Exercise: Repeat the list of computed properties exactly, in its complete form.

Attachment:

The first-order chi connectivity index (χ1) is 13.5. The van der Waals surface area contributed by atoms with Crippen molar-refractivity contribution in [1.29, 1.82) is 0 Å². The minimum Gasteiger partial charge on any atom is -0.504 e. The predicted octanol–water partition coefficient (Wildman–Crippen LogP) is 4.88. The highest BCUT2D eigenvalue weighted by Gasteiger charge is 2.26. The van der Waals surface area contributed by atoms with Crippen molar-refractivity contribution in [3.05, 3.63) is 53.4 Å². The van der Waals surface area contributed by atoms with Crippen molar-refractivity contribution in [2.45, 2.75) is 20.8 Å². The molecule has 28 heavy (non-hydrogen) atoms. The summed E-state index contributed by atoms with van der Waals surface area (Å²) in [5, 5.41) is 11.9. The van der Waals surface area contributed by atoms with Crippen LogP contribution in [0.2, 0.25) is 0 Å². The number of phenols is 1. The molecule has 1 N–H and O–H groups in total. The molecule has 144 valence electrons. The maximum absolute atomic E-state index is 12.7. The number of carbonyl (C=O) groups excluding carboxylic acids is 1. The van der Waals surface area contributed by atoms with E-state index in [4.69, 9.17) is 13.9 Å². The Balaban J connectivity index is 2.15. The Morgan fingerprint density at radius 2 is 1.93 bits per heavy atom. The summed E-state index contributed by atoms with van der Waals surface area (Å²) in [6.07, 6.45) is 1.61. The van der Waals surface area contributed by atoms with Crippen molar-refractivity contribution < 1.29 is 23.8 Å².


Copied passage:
The first-order chi connectivity index (χ1) is 13.5. The van der Waals surface area contributed by atoms with Crippen molar-refractivity contribution in [1.29, 1.82) is 0 Å². The minimum Gasteiger partial charge on any atom is -0.504 e. The predicted octanol–water partition coefficient (Wildman–Crippen LogP) is 4.88. The highest BCUT2D eigenvalue weighted by Gasteiger charge is 2.26. The van der Waals surface area contributed by atoms with Crippen molar-refractivity contribution in [3.05, 3.63) is 53.4 Å². The van der Waals surface area contributed by atoms with Crippen molar-refractivity contribution in [2.45, 2.75) is 20.8 Å². The molecule has 28 heavy (non-hydrogen) atoms. The summed E-state index contributed by atoms with van der Waals surface area (Å²) in [5, 5.41) is 11.9. The van der Waals surface area contributed by atoms with Crippen LogP contribution in [0.2, 0.25) is 0 Å². The number of phenols is 1. The molecule has 1 N–H and O–H groups in total. The molecule has 144 valence electrons. The maximum absolute atomic E-state index is 12.7. The number of carbonyl (C=O) groups excluding carboxylic acids is 1. The van der Waals surface area contributed by atoms with E-state index in [4.69, 9.17) is 13.9 Å². The Balaban J connectivity index is 2.15. The Morgan fingerprint density at radius 2 is 1.93 bits per heavy atom. The summed E-state index contributed by atoms with van der Waals surface area (Å²) in [6.07, 6.45) is 1.61. The van der Waals surface area contributed by atoms with Crippen molar-refractivity contribution < 1.29 is 23.8 Å².